Printable Recipe

2 acorn squash (about 1 1/2 pounds each)
6 tablespoons unsalted butter, softened at room temperature
3 tablespoons maple syrup
3 tablespoons light brown sugar
3/4 teaspoon ground cinnamon
1/2 teaspoon ground allspice
Pinch ground cloves
Pinch grated nutmeg
1/4 teaspoon plus a pinch salt
1/4 teaspoon freshly ground black pepper

Position rack in center of oven and preheat the oven to 375 degrees F.

On a cutting board, cut the squash in half lengthwise.  Be very careful the squash is hard and round!  Scrape the seeds and fibers from the squash with a spoon. Cut each squash half in 2 and place the quarters in a baking dish so that they fit in 1 layer, skin side down.

In a small mixing bowl, combine the butter, maple syrup, brown sugar, cinnamon, allspice, cloves, nutmeg, salt and pepper. Mix until smooth with a rubber spatula. Divide the butter mixture among the squash quarters, about 1 tablespoon each. Butter mixture will melt inside the scooped-out squash wells. Cover the baking dish tightly with aluminum foil. Bake, covered, until the squash can be easily pierced with a fork, about 45 minutes.

With a pastry brush or spoon, brush/spoon the melted butter from the squash wells evenly over the inside of each squash. Return the baking dish to the oven and bake, uncovered, for 20 to 30 minutes, or until the squash is golden brown around the edges.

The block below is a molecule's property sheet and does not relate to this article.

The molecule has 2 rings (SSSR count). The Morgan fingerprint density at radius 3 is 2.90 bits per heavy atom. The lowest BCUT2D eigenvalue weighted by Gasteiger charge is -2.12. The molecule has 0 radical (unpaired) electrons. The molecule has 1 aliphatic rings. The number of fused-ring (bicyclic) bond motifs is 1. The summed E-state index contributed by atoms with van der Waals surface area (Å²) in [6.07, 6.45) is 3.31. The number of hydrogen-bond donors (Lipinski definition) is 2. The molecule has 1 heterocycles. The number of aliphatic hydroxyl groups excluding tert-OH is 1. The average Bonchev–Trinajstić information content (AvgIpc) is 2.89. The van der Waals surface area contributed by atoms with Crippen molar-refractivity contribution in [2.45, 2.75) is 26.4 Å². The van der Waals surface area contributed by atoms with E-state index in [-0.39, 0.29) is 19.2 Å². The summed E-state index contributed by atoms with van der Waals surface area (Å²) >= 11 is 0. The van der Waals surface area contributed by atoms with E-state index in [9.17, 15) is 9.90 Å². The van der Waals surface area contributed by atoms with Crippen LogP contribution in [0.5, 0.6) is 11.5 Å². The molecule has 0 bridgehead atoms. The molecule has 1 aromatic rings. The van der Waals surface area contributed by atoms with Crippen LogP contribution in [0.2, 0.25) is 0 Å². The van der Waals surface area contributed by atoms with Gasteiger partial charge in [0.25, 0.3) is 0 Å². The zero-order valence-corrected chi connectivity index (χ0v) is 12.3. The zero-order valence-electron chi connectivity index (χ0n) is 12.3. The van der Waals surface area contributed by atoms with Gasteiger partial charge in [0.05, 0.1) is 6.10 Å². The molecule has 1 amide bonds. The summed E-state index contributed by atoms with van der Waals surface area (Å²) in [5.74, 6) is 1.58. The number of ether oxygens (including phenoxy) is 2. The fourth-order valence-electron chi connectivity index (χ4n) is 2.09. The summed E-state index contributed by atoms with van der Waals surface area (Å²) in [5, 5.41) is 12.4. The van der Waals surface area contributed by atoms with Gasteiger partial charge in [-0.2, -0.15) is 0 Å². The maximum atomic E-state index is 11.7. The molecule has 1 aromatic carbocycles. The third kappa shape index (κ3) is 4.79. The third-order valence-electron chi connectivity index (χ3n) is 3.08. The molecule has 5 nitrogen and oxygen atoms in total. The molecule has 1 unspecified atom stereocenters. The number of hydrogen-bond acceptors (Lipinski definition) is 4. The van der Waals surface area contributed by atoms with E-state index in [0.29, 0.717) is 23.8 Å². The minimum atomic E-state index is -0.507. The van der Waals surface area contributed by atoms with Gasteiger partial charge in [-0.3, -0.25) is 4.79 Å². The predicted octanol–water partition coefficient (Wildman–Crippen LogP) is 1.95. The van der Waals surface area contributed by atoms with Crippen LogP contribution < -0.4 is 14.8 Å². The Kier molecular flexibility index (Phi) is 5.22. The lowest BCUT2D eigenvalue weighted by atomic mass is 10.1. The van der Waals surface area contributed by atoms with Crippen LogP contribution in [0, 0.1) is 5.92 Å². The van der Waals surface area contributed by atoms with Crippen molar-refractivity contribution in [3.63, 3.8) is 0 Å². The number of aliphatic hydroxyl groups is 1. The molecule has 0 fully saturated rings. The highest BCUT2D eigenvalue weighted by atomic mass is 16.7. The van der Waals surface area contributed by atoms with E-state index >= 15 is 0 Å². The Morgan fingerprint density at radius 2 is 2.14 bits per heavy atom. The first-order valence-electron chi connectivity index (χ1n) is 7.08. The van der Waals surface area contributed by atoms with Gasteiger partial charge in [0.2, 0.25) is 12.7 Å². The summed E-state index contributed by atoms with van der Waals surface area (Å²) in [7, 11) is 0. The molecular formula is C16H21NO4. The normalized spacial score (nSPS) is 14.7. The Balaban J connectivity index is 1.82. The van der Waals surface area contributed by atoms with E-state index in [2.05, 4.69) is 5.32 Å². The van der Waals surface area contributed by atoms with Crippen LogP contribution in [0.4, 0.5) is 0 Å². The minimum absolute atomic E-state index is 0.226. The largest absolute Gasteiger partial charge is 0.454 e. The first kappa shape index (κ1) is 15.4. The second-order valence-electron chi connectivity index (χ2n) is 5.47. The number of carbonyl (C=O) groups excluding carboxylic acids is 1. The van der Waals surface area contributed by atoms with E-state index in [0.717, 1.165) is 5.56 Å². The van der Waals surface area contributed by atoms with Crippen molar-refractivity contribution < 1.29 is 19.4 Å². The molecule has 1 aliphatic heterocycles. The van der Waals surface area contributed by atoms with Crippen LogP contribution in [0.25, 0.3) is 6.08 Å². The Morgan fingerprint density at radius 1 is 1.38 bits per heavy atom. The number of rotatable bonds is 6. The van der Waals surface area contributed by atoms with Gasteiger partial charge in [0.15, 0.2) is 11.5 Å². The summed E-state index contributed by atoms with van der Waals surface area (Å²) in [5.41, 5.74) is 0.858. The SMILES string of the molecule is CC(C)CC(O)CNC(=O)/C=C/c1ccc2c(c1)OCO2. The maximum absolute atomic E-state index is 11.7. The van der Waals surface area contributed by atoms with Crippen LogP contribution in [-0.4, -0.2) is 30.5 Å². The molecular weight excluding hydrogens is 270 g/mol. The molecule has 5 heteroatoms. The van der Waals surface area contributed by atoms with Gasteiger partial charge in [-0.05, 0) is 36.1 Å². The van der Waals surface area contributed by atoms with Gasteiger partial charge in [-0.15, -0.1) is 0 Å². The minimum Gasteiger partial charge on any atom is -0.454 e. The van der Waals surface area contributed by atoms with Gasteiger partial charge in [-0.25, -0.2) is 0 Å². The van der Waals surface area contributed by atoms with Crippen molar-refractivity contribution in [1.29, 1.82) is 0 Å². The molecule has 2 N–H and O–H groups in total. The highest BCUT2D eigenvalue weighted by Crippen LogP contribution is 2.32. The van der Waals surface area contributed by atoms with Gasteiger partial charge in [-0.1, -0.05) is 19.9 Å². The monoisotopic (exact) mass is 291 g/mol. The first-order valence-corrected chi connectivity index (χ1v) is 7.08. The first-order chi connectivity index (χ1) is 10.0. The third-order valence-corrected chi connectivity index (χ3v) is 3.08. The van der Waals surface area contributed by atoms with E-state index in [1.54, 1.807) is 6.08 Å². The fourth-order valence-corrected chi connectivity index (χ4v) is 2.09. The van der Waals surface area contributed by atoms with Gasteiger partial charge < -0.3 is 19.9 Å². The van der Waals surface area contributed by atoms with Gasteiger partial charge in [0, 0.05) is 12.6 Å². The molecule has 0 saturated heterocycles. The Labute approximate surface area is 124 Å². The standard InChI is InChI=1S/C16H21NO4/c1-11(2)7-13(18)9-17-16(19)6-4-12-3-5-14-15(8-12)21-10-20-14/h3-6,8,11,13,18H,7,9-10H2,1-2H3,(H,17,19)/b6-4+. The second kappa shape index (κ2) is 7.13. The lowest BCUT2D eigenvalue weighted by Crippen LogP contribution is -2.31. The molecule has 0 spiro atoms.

Carefully transfer the squash to serving plates and serve immediately.

Pecan-Crusted Pork Medallions (adapted from Closet Cooking)
Printable Recipe

1/2 cup pecans
1/8 – 1/4 cup Italian bread crumbs
3-4 boneless pork medallions
1/2 cup flour
1 egg (lightly beaten)
2 tablespoons oil

Preheat the oven to 375 degrees F.  If your pork medallions are thicker than 1/4 inch, you should pound them out.

Pulse the pecans and bread crumbs in a food processor.  Set-up 3 shallow bowls with flour in one, egg in another, and the pecan mixture in the 3rd. Heat oil in oven-safe skillet on medium heat.  Dredge the pork in the flour, then the egg, and then the pecans.  Saute pork medallions in oil for approximately 4 minutes each side or until golden brown, careful not to burn the pecans.  Transfer the pan to the oven and bake for 10 minutes, until the pork medallions are cooked through and slightly pink on the inside.  Transfer to a plate & enjoy!